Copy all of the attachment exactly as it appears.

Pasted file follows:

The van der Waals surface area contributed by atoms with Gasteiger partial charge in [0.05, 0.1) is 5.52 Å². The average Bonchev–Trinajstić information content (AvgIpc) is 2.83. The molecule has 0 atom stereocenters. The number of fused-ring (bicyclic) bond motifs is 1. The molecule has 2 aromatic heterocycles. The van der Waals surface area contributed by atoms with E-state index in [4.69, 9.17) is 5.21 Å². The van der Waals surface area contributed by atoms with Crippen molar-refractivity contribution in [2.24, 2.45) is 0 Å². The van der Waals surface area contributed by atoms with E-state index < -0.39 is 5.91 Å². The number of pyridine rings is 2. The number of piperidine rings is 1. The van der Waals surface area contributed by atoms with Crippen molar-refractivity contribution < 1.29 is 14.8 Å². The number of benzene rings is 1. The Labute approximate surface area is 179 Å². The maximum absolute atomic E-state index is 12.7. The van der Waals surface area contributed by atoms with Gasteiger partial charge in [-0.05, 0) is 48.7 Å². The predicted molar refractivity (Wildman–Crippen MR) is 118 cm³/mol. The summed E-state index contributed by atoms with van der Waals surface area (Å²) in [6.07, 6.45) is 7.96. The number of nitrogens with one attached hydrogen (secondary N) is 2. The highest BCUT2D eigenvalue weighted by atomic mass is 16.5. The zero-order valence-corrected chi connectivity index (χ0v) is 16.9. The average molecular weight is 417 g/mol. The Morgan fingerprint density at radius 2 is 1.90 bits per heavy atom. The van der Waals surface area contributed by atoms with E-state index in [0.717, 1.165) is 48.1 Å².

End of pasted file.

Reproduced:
The van der Waals surface area contributed by atoms with Gasteiger partial charge in [0.05, 0.1) is 5.52 Å². The average Bonchev–Trinajstić information content (AvgIpc) is 2.83. The molecule has 0 atom stereocenters. The number of fused-ring (bicyclic) bond motifs is 1. The molecule has 2 aromatic heterocycles. The van der Waals surface area contributed by atoms with E-state index in [4.69, 9.17) is 5.21 Å². The van der Waals surface area contributed by atoms with Crippen molar-refractivity contribution in [2.24, 2.45) is 0 Å². The van der Waals surface area contributed by atoms with E-state index < -0.39 is 5.91 Å². The number of pyridine rings is 2. The number of piperidine rings is 1. The van der Waals surface area contributed by atoms with Crippen molar-refractivity contribution < 1.29 is 14.8 Å². The number of benzene rings is 1. The Labute approximate surface area is 179 Å². The maximum absolute atomic E-state index is 12.7. The van der Waals surface area contributed by atoms with Gasteiger partial charge in [-0.05, 0) is 48.7 Å². The predicted molar refractivity (Wildman–Crippen MR) is 118 cm³/mol. The summed E-state index contributed by atoms with van der Waals surface area (Å²) in [6.07, 6.45) is 7.96. The number of nitrogens with one attached hydrogen (secondary N) is 2. The highest BCUT2D eigenvalue weighted by atomic mass is 16.5. The zero-order valence-corrected chi connectivity index (χ0v) is 16.9. The average molecular weight is 417 g/mol. The Morgan fingerprint density at radius 2 is 1.90 bits per heavy atom. The van der Waals surface area contributed by atoms with E-state index in [0.717, 1.165) is 48.1 Å².